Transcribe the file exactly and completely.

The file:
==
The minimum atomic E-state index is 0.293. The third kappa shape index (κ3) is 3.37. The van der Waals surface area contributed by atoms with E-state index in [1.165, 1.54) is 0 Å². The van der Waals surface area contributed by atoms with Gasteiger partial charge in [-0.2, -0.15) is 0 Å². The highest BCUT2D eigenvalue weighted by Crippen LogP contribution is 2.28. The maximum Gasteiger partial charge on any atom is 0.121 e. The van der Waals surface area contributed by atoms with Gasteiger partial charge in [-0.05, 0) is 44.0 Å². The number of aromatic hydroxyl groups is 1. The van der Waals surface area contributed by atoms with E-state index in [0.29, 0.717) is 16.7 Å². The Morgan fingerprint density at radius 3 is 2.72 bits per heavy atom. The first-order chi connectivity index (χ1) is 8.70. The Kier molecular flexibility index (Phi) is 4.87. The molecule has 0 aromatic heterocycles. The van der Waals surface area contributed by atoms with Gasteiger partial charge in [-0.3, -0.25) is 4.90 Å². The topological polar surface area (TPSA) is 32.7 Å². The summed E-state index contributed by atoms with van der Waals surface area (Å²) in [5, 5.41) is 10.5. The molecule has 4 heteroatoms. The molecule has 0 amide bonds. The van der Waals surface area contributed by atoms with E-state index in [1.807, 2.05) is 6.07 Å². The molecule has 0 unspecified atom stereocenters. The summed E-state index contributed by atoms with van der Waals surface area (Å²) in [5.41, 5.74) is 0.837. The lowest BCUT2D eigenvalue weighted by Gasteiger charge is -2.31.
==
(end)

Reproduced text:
The minimum atomic E-state index is 0.293. The third kappa shape index (κ3) is 3.37. The van der Waals surface area contributed by atoms with E-state index in [1.165, 1.54) is 0 Å². The van der Waals surface area contributed by atoms with Gasteiger partial charge in [-0.2, -0.15) is 0 Å². The highest BCUT2D eigenvalue weighted by Crippen LogP contribution is 2.28. The maximum Gasteiger partial charge on any atom is 0.121 e. The van der Waals surface area contributed by atoms with Gasteiger partial charge in [-0.05, 0) is 44.0 Å². The number of aromatic hydroxyl groups is 1. The van der Waals surface area contributed by atoms with E-state index in [0.29, 0.717) is 16.7 Å². The Morgan fingerprint density at radius 3 is 2.72 bits per heavy atom. The first-order chi connectivity index (χ1) is 8.70. The Kier molecular flexibility index (Phi) is 4.87. The molecule has 0 aromatic heterocycles. The van der Waals surface area contributed by atoms with Gasteiger partial charge in [-0.3, -0.25) is 4.90 Å². The topological polar surface area (TPSA) is 32.7 Å². The summed E-state index contributed by atoms with van der Waals surface area (Å²) in [5, 5.41) is 10.5. The molecule has 4 heteroatoms. The molecule has 0 amide bonds. The van der Waals surface area contributed by atoms with E-state index in [1.807, 2.05) is 6.07 Å². The molecule has 0 unspecified atom stereocenters. The summed E-state index contributed by atoms with van der Waals surface area (Å²) in [5.41, 5.74) is 0.837. The lowest BCUT2D eigenvalue weighted by Gasteiger charge is -2.31.